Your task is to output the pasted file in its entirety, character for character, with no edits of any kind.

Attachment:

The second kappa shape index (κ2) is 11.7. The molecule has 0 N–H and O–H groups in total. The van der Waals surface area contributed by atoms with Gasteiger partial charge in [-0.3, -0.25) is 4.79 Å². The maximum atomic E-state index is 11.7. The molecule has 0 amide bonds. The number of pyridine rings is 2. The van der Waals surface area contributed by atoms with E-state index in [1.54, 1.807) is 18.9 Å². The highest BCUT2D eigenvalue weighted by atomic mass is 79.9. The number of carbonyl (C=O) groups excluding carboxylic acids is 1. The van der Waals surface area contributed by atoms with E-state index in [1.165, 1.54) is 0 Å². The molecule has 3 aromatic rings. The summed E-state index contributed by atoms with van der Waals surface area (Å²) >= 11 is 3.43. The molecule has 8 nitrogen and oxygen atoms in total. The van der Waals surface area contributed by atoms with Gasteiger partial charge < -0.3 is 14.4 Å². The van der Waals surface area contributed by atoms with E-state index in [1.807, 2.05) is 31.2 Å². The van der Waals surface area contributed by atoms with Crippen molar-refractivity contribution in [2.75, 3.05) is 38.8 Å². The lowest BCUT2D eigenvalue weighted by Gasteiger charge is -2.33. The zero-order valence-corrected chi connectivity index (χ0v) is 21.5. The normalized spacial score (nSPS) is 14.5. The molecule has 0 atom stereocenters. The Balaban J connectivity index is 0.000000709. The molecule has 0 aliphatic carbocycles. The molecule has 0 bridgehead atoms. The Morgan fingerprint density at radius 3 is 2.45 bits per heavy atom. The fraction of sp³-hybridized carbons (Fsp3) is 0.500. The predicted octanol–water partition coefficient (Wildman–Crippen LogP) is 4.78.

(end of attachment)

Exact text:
The second kappa shape index (κ2) is 11.7. The molecule has 0 N–H and O–H groups in total. The van der Waals surface area contributed by atoms with Gasteiger partial charge in [-0.3, -0.25) is 4.79 Å². The maximum atomic E-state index is 11.7. The molecule has 0 amide bonds. The number of pyridine rings is 2. The van der Waals surface area contributed by atoms with E-state index in [1.54, 1.807) is 18.9 Å². The highest BCUT2D eigenvalue weighted by atomic mass is 79.9. The number of carbonyl (C=O) groups excluding carboxylic acids is 1. The van der Waals surface area contributed by atoms with E-state index in [1.165, 1.54) is 0 Å². The molecule has 3 aromatic rings. The summed E-state index contributed by atoms with van der Waals surface area (Å²) >= 11 is 3.43. The molecule has 8 nitrogen and oxygen atoms in total. The van der Waals surface area contributed by atoms with Gasteiger partial charge < -0.3 is 14.4 Å². The van der Waals surface area contributed by atoms with E-state index in [1.807, 2.05) is 31.2 Å². The van der Waals surface area contributed by atoms with Crippen molar-refractivity contribution in [2.75, 3.05) is 38.8 Å². The lowest BCUT2D eigenvalue weighted by Gasteiger charge is -2.33. The zero-order valence-corrected chi connectivity index (χ0v) is 21.5. The normalized spacial score (nSPS) is 14.5. The molecule has 0 atom stereocenters. The Balaban J connectivity index is 0.000000709. The molecule has 0 aliphatic carbocycles. The molecule has 0 bridgehead atoms. The Morgan fingerprint density at radius 3 is 2.45 bits per heavy atom. The fraction of sp³-hybridized carbons (Fsp3) is 0.500. The predicted octanol–water partition coefficient (Wildman–Crippen LogP) is 4.78.